However, there have been some poor results in other trials using AAV. Some of the failures may be attributed to the lack of complete and thorough knowledge concerning the diseases rather than the errors arising from the use of AAV itself. The clinical application of AAV faces other challenges. The neutralizing antibodies against AAV are considered as a major obstacle. The pre-existing antibodies which can neutralize AAV have severely limited the broad use of AAV vectors in clinical gene therapy (Ortolano et al., 2012; Rapti et al., 2012). Another limitation for the application of AAV is target specificity. The receptors for different serotypes of AAV are still being explored. To date, AAVR and galactose could bind more specifically to AAV2 and AAV9 respectively, but these receptors are located in many organs in the human body (Madigan and Asokan, 2016; Pillay et al., 2016). This means that it is difficult to deliver AAV2 or AAV9 to unique cells or tissue after a systemic administration.[95]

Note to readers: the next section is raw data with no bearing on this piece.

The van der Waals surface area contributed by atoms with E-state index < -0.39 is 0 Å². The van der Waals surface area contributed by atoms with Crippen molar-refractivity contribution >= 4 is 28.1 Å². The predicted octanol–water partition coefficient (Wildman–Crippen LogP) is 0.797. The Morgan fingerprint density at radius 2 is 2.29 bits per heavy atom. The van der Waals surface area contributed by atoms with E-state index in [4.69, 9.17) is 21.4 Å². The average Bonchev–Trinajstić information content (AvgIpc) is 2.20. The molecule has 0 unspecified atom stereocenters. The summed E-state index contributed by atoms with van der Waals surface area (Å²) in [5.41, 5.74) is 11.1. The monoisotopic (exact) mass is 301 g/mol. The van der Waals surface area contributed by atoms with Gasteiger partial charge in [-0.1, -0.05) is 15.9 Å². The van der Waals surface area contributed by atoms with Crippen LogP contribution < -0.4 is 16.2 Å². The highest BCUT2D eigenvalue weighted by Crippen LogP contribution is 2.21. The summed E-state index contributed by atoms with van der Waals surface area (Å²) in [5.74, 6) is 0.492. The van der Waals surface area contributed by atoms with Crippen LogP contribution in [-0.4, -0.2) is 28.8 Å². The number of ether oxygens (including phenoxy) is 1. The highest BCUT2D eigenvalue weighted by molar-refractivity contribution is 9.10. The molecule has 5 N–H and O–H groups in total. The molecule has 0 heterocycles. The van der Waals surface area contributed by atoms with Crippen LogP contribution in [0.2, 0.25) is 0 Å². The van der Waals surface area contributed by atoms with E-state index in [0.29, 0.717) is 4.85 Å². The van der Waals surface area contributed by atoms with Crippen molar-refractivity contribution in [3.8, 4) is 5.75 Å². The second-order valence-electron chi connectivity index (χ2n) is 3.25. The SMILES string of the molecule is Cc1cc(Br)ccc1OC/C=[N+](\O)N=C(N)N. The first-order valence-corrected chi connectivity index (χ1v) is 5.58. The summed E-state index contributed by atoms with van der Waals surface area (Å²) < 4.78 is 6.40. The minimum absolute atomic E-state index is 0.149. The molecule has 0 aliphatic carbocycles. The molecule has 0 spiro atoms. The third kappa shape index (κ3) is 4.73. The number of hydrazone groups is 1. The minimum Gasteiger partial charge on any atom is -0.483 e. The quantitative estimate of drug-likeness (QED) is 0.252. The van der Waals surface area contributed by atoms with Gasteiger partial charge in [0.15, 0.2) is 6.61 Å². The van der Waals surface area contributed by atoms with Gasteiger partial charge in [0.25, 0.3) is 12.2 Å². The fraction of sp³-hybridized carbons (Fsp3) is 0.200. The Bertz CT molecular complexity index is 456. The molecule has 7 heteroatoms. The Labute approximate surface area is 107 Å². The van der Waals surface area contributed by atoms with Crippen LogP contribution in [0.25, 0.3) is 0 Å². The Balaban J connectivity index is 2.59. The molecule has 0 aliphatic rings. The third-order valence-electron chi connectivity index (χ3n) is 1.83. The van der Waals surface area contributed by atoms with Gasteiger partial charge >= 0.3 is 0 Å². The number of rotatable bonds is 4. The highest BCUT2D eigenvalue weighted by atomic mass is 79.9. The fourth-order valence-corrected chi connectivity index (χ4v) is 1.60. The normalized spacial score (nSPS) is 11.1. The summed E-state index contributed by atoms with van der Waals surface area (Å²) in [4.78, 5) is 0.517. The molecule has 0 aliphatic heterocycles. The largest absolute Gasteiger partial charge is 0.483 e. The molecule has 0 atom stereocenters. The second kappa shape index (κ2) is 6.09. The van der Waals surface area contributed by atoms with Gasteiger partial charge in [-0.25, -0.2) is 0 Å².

Other issues, such as optimal administration methods and manufacturing problems, need to be addressed. These efforts should accelerate and improve the clinical application of AAV vectors in each neurodegenerative disease of the central nervous system. AAV is a promising vector in the new application of gene therapy and is deserving of more opportunities for further research, exploration, and implementation.

Author contributions: Material collection and manuscript writing: YQ; review design, authorization and instruction: RL; writing procedures and literature search: YL and AFN; manuscript revision: JT. All authors approved the final version of the manuscript.

Conflicts of interest: The authors declare that they have no competing interest.

Financial support: None.

Copyright license agreement: The Copyright License Agreement has been signed by all authors before publication.

Plagiarism check: Checked twice by iThenticate.

Peer review: Externally peer reviewed.

Open peer reviewers: Panteleimon Giannakopoulos, University Hospitals of Geneva, Switzerland; Marvin Soriano-Ursua, Escuela Superrior de Medicina IPN, Mexico.

Additional file: Open peer review reports 1 and 2[Additional file 1].



 
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P-Reviewers: Giannakopoulos P, Soriano-Ursua M; C-Editor: Zhao M; S-Editors: Yu J, Li CH; L-Editors: Dawes EA, Qiu Y, Song LP; T-Editor: Liu XL